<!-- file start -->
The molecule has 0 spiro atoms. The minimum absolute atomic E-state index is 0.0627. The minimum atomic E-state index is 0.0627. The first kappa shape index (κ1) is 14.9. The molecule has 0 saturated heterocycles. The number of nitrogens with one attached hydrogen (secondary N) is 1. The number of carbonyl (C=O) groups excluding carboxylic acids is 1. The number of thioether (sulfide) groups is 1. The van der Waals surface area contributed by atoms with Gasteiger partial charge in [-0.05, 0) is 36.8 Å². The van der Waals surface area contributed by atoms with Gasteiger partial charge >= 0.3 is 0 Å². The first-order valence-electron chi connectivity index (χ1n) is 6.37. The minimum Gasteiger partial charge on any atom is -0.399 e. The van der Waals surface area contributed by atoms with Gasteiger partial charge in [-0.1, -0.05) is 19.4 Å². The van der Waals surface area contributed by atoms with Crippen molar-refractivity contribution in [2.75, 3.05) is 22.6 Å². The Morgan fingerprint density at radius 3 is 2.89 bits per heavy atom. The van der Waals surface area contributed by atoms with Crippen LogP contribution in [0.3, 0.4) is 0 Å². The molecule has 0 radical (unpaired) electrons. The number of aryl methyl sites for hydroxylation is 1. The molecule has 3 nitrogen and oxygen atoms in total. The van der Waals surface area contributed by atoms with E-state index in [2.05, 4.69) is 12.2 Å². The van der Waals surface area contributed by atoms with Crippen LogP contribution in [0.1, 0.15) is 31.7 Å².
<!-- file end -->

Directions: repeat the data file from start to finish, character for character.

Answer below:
The molecule has 0 spiro atoms. The minimum absolute atomic E-state index is 0.0627. The minimum atomic E-state index is 0.0627. The first kappa shape index (κ1) is 14.9. The molecule has 0 saturated heterocycles. The number of nitrogens with one attached hydrogen (secondary N) is 1. The number of carbonyl (C=O) groups excluding carboxylic acids is 1. The number of thioether (sulfide) groups is 1. The van der Waals surface area contributed by atoms with Gasteiger partial charge in [-0.05, 0) is 36.8 Å². The van der Waals surface area contributed by atoms with Gasteiger partial charge >= 0.3 is 0 Å². The first-order valence-electron chi connectivity index (χ1n) is 6.37. The minimum Gasteiger partial charge on any atom is -0.399 e. The van der Waals surface area contributed by atoms with Gasteiger partial charge in [-0.1, -0.05) is 19.4 Å². The van der Waals surface area contributed by atoms with Crippen molar-refractivity contribution in [2.75, 3.05) is 22.6 Å². The Morgan fingerprint density at radius 3 is 2.89 bits per heavy atom. The van der Waals surface area contributed by atoms with Crippen LogP contribution in [0.3, 0.4) is 0 Å². The molecule has 0 radical (unpaired) electrons. The number of aryl methyl sites for hydroxylation is 1. The molecule has 3 nitrogen and oxygen atoms in total. The van der Waals surface area contributed by atoms with E-state index in [2.05, 4.69) is 12.2 Å². The van der Waals surface area contributed by atoms with Crippen LogP contribution in [0.1, 0.15) is 31.7 Å².